“Obviously when one looks at history in a collective manner, one would say that there was this particular circumstance taking place during that period and that is it. Yet when one looks into these documents and starts reading a deed about an individual life, one starts empathizing with that person and many questions will come to mind. For example, I came upon a deed wherein a priest was selling a slave together with her son to a Genovese merchant on condition that the latter would baptise the child on that same day. The merchant agreed and the deal was made. When you read something like this, how can you help not wonder who this woman was and from where she had come?”

    Corsairing was a high risk job but if all went well, those involved could become rich overnight.

    “Men craved for the opportunity to become corsairs and at one point, there were so many men leaving their jobs to join corsair ships that the Maltese Universitas requested the King of Spain to restrain this because the island was at a loss with the local workforce.”

    “Not all the captured ships delivered the same profits. A galley of the Sultan which would have been filled with riches and fine cloth, would be precious but not without issues and trouble. Other ships would be carrying worthy cargo such as sugar or wheat. Nonetheless, it was the human cargo which was considered the most profitable.”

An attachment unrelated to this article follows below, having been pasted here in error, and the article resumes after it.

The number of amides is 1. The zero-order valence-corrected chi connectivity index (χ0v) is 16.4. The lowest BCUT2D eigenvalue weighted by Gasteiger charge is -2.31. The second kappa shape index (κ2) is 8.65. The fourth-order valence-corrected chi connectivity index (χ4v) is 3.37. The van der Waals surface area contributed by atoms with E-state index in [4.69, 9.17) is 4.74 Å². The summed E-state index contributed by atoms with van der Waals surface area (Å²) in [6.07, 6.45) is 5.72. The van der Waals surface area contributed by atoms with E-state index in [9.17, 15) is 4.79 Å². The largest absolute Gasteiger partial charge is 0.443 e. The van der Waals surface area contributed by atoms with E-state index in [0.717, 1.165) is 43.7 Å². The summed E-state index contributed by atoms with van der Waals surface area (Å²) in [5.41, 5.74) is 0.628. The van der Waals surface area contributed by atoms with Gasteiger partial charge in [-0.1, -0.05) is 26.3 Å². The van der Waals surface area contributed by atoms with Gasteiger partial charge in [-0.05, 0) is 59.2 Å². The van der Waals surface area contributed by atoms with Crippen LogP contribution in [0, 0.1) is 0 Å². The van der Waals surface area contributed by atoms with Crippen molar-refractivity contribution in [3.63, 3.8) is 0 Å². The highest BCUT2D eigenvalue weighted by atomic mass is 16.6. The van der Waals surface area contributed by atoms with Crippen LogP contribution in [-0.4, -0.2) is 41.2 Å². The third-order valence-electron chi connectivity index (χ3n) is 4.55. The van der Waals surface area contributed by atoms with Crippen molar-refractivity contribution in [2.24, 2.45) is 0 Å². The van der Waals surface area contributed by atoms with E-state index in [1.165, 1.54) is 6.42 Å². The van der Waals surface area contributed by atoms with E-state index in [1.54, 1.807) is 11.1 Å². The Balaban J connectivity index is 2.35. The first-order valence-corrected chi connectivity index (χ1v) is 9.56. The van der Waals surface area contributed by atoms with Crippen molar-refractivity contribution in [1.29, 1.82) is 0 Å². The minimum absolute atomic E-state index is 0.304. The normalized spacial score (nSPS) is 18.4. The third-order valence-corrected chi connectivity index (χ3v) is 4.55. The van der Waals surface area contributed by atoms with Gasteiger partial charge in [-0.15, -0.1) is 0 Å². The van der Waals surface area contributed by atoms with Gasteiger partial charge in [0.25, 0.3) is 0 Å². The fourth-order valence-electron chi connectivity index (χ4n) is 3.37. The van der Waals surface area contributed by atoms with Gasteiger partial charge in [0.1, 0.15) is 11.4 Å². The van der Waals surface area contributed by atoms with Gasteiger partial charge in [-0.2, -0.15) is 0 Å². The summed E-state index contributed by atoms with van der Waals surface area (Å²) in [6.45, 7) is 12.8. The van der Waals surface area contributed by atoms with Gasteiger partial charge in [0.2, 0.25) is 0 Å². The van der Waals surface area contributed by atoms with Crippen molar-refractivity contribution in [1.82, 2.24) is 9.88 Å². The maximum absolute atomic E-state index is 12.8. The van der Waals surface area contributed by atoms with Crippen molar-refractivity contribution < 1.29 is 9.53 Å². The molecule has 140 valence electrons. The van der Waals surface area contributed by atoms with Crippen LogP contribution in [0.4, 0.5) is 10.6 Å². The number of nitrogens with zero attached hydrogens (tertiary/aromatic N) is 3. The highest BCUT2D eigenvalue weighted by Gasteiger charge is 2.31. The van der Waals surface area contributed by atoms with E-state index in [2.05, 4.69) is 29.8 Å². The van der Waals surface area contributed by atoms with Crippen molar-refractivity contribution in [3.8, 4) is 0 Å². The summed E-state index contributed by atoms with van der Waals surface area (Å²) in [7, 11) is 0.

Captured people could be sold as slaves or held as captives until they were ransomed.

    “The whole process for redemption was very complicated. These contracts unravel all this system including how the involved parties went about to assure the best positive outcome from their deal. An agent would be requested to act as an intermediary between one party and the other, taking responsibility to collect a deposit from the captive and then to take him to an agreed destination in order to collect the rest of the money from his relatives and then release him.”

    “In April 1558, a slave, Busert Bin Hahmet de Casar concluded the following agreement with his master Giuseppe Baldagno. Busert was transferred to Antonio de Banda from Messina who was a patrone of a ship belonging to Marco Antonio Delixandro, also from Messina. The ship was equipped to undertake a voyage to the Tripolitan fortress of Barbaria. Antonio was to conduct the slave to Tripoli, and from there retrieve 80 gold ducats which was the stipulated price for redemption. This amount was to be remitted either in their value in dinars or in oil, wool or leather goods which the Arabs sold inside the Tripolitan fortress, which goods would be exempt from duty. Busert promised to pay Giuseppe within twenty days of his arrival at the fortress, on condition that the patrone was not to let him disembark unless he received the said payment or its value in goods. Once arrived at destination, the slave would need to make the necessary connection with an intermediary in his own country who would be in a position to acquire the redemption money or goods for him. Once the sum was settled, the slave would become a free man, but if the sum was not paid, he was to return with the same ship and consigned back to his master Giuseppe.”